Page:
Sometimes it's nice to just go to a guy's house and look through his stuff
Baxter Dury has lived around Ladbroke Grove all his life, except for when he briefly moved to the small market town of Tring, Hertfordshire, in 2015. “Around Brexit it all got a bit fucking weird and racist,” he says, so he moved back and started renting a small garden flat that he shares with his 14-year-old son, Cosmo.
This is an area of town with a thousand pop culture watersheds; where Hendrix died; where indie labels began; where Carnival resets Kensington and Chelsea’s class divide once a year; where Mick Jagger looked so good in Performance; where punk was born; where Hugh Grant said “Whoops a daisy” as he vaulted a private garden in Notting Hill. “I am inherently part of this place,” Baxter tells me. “I’m jealous of the place where people who look like Kafka live, with their brown parcels and their rubbish bikes. I really am, and I can see that everyone in East London is in a big, sexual, trendy omelette of fun… but I’m not in the omelette. But I have to, by tradition, stay here. I couldn’t leave. I’ve got a stupid name and I’m from this side. It’s buzzing over there, and it’s not here anymore – it’s just pastel jumper’d tourists.”
There is no false pretence with Baxter Dury. He’s fully aware of who he is and his lineage – the son of Blockheads singer Ian Dury and artist Elizabeth “Betty” Rathmell, who met whilst studying at The Royal College of Art, with Peter Blake as their teacher. Blake remains a close family friend, which explains why various pieces of his work hang around Baxter’s flat, with more in storage.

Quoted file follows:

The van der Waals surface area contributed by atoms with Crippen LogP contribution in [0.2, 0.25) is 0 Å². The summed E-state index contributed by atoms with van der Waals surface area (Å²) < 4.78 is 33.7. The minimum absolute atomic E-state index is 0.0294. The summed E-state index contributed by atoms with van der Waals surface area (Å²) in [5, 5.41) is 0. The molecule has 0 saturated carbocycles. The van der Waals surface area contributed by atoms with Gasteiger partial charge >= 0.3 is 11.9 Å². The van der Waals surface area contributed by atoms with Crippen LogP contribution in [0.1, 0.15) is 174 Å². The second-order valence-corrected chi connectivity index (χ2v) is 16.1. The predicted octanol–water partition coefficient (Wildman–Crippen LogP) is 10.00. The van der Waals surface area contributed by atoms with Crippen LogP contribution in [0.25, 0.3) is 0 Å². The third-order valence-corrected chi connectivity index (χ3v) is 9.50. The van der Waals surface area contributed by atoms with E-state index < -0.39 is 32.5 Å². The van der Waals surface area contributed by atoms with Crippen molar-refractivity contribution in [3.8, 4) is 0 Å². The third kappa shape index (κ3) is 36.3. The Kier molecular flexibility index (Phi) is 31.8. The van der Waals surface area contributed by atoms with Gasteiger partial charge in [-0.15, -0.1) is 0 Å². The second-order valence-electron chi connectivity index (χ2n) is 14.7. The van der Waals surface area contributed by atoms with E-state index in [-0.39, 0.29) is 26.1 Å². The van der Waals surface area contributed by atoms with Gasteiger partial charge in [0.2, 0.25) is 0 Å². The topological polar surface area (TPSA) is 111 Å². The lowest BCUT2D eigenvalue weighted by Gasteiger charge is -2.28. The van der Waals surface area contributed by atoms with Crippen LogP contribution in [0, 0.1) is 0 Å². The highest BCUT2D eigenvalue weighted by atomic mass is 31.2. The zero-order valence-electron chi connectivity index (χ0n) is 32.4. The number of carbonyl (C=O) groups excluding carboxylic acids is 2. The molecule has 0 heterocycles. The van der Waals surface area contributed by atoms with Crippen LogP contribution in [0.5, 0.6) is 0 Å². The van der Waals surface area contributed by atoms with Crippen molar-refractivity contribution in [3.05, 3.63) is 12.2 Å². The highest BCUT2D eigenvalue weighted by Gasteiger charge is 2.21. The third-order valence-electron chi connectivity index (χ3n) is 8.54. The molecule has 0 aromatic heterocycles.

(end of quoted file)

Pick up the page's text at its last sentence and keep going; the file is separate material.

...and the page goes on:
Baxter acknowledges his privilege and is funny with it. He’s funny with everything, including his forthcoming, fifth album, even if ‘Prince of Tears’ is a true heartbreak record. Not mooning, adolescent melancholia; grown up, adult despair and the horror of being alone again. Baxter had a tough summer last year. “I almost flooded my flat with tears,” he says. “I got the Fire Brigade round to put out sandbanks around my emotions.”
He came out the other side with his best collection of songs, where he sing-speaks not unlike his father over basslines made for midnight, traditional disco guitars and strings that placate the dread whilst simultaneously adding to it. Baxter embodies a twatty wideboy who thinks he’s a gangster on standout opener ‘Miami’ and explores depression on ‘Porcelain’ with Rose Elinor Dougall and love’s obsession on the too short ‘Almond Milk’ with Sleaford Mods’ Jason Williamson. There are smirking one-liners throughout, and the heaviness of love gone wrong. All written here in this modest flat in West London, although it could have easily come from your nearest big, sexual, trendy omelette of fun.